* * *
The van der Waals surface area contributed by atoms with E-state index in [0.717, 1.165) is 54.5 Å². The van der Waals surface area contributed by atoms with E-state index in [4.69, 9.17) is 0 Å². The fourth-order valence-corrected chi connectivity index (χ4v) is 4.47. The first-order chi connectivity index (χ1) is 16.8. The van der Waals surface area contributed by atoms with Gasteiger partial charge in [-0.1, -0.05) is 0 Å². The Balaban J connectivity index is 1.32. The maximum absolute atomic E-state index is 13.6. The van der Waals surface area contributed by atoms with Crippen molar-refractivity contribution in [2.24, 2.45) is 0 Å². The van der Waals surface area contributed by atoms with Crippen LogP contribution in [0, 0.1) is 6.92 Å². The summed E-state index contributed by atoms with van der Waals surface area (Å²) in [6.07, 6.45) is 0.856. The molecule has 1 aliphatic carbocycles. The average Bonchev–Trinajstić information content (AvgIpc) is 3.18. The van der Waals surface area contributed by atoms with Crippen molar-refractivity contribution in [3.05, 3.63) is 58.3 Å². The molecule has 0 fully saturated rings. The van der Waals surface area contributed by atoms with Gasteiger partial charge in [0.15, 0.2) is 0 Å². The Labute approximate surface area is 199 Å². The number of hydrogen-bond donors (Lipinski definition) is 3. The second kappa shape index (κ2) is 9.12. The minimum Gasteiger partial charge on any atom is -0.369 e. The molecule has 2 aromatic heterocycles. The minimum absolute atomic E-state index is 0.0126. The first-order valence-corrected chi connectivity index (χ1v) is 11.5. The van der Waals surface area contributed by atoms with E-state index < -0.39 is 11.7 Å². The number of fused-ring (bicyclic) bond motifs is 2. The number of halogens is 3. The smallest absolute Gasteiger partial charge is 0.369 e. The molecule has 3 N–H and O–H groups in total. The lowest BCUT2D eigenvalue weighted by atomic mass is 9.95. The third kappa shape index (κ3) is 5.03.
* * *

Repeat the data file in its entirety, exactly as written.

The van der Waals surface area contributed by atoms with E-state index in [0.717, 1.165) is 54.5 Å². The van der Waals surface area contributed by atoms with E-state index in [4.69, 9.17) is 0 Å². The fourth-order valence-corrected chi connectivity index (χ4v) is 4.47. The first-order chi connectivity index (χ1) is 16.8. The van der Waals surface area contributed by atoms with Gasteiger partial charge in [-0.1, -0.05) is 0 Å². The Balaban J connectivity index is 1.32. The maximum absolute atomic E-state index is 13.6. The van der Waals surface area contributed by atoms with Crippen molar-refractivity contribution in [2.24, 2.45) is 0 Å². The van der Waals surface area contributed by atoms with Crippen LogP contribution in [0, 0.1) is 6.92 Å². The summed E-state index contributed by atoms with van der Waals surface area (Å²) in [6.07, 6.45) is 0.856. The molecule has 1 aliphatic carbocycles. The average Bonchev–Trinajstić information content (AvgIpc) is 3.18. The van der Waals surface area contributed by atoms with Crippen molar-refractivity contribution in [3.05, 3.63) is 58.3 Å². The molecule has 0 fully saturated rings. The van der Waals surface area contributed by atoms with Gasteiger partial charge in [0.15, 0.2) is 0 Å². The Labute approximate surface area is 199 Å². The number of hydrogen-bond donors (Lipinski definition) is 3. The second kappa shape index (κ2) is 9.12. The minimum Gasteiger partial charge on any atom is -0.369 e. The molecule has 2 aromatic heterocycles. The minimum absolute atomic E-state index is 0.0126. The first-order valence-corrected chi connectivity index (χ1v) is 11.5. The van der Waals surface area contributed by atoms with E-state index < -0.39 is 11.7 Å². The number of fused-ring (bicyclic) bond motifs is 2. The number of halogens is 3. The smallest absolute Gasteiger partial charge is 0.369 e. The molecule has 3 N–H and O–H groups in total. The lowest BCUT2D eigenvalue weighted by atomic mass is 9.95. The third kappa shape index (κ3) is 5.03.